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Photo courtesy of: plane over the dam / flickr

After the Pearl Harbor attack, Hoover Dam was closed to all visitors for the entire war period until 1945. There are many reports stating that Germans sought to invade Hoover via a submarine plot. However, no attack ever occurred and no evidence was present to affirm the German’s plot entirely. Reports mention that it would’ve been impossible to take a submarine from Europe to the target due to insufficient fuel.

What happens if we take away the dam?

Even though removing the Hoover Dam may be absolutely “out of the question” during these times, here are a few potentials we could ponder on:
The silt that is being blocked by the dam, would have passage to return to a river flow and reinforce the other bodies of water downstream and the Delta.
If the Hoover and other dams would be removed, then there would be a high possibility that the fish soon to be extinct may just have a chance of avoiding extinction itself and the indigenous culture would not be lost.

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Photo courtesy of: river flow / pixabay

Native American’s began depending on the U.S. government for sustenance and support as their lifestyles of gathering from nature soon were crushed - if the dams were to be removed, they may be able to re-establish their ancient ways.

 The Natives suffer after Hoover Dam

It appears that the Hoover Dam was a start, a turning point in society for the whites, and a down-turn for the Natives. Each may hold their own perspectives, but let’s take a look at one of the unacknowledged down-turns. When the Hoover Dam was built, many other dams were also in the process of construction. This was actually impeding the natural flow of nature and living for the Native Americans - they had no way of farming, foraging, or gathering their own food, which was their traditional way of a prosperous life.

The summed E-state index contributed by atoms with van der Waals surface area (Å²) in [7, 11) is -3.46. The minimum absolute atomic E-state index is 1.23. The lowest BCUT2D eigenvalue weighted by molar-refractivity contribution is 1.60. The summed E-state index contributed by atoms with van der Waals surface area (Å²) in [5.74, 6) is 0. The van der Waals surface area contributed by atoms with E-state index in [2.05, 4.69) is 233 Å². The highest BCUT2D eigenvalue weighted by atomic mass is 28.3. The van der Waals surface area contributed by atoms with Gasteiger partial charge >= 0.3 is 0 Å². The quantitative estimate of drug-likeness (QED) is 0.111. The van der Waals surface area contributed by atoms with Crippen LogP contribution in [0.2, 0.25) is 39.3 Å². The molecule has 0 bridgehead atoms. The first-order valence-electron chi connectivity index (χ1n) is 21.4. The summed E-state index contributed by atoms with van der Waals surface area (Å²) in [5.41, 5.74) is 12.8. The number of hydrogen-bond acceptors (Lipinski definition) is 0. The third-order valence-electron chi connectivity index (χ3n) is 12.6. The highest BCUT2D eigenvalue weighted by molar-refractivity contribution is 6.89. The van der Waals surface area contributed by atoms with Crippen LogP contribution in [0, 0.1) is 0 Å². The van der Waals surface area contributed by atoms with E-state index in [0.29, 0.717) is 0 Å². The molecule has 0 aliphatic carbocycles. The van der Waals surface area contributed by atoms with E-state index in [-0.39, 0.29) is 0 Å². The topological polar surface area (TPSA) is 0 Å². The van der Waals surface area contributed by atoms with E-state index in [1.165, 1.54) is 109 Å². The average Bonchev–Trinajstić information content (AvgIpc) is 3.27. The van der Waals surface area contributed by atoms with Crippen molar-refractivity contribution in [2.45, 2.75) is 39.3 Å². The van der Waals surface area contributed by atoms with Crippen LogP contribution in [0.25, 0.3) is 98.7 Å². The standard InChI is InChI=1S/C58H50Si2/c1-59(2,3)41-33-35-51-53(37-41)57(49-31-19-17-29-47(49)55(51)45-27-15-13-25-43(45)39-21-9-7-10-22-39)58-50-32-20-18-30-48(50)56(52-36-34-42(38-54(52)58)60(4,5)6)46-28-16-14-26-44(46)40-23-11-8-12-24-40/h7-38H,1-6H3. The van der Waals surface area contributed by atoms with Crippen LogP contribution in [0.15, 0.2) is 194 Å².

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Photo courtesy of: natives in 1933 / WikiMedia Commons

They now were left to depend on the government, forcefully, receiving boxes of free “food” that would only come to be a virus itself to their present and future generations with refined sugars, canned vegetables, and legumes, chips, candy, etc. which was no real food at all. This was an introduction of disease to the Native Americans - a concept that they weren’t very familiar with.

Hoover Dam Bridge

The Mike O’Callaghan-Pat Tillman Memorial Bridge named after Mike O’Callaghan who was a former governor of Nevada and Pat Tillman who was a football player for the Arizona Cardinals who resigned to join the Army and was then killed in Afghanistan.

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Photo courtesy of: hoover damn bridge / WikiMedia Commons

The construction of the bridge began in 2003 and was finished in 2010 - being about 1,905 feet long and 850 feet high. Its purpose was to make a much safer and efficient route for the growing traffic connecting Arizona and Nevada.

Patrick Tillman

Honored and remembered for his will to serve, one of the most recognized bridges has been named after him. Tillman was born on November 6, 1976, in California. He was devoted, diligent, and persistent on the field and in his studies. In high school, he was told he was too small to play football, but he sure proved them wrong when he was recognized by ASU with a scholarship, receiving recognition for his achievements.

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Photo courtesy of: pat tillman / WikiMedia Commons

It was after the 9/11 incident that struck him to commit to a three-year term in the Army with his brother. Reports state that on April 22, 2004, after being ambushed, he was attempting to provide cover for his team and he lost his life due to friendly fire from his own team trying to escape. For his ultimate sacrifice, the bridge was named in part to his honor.

Mike O’Callaghan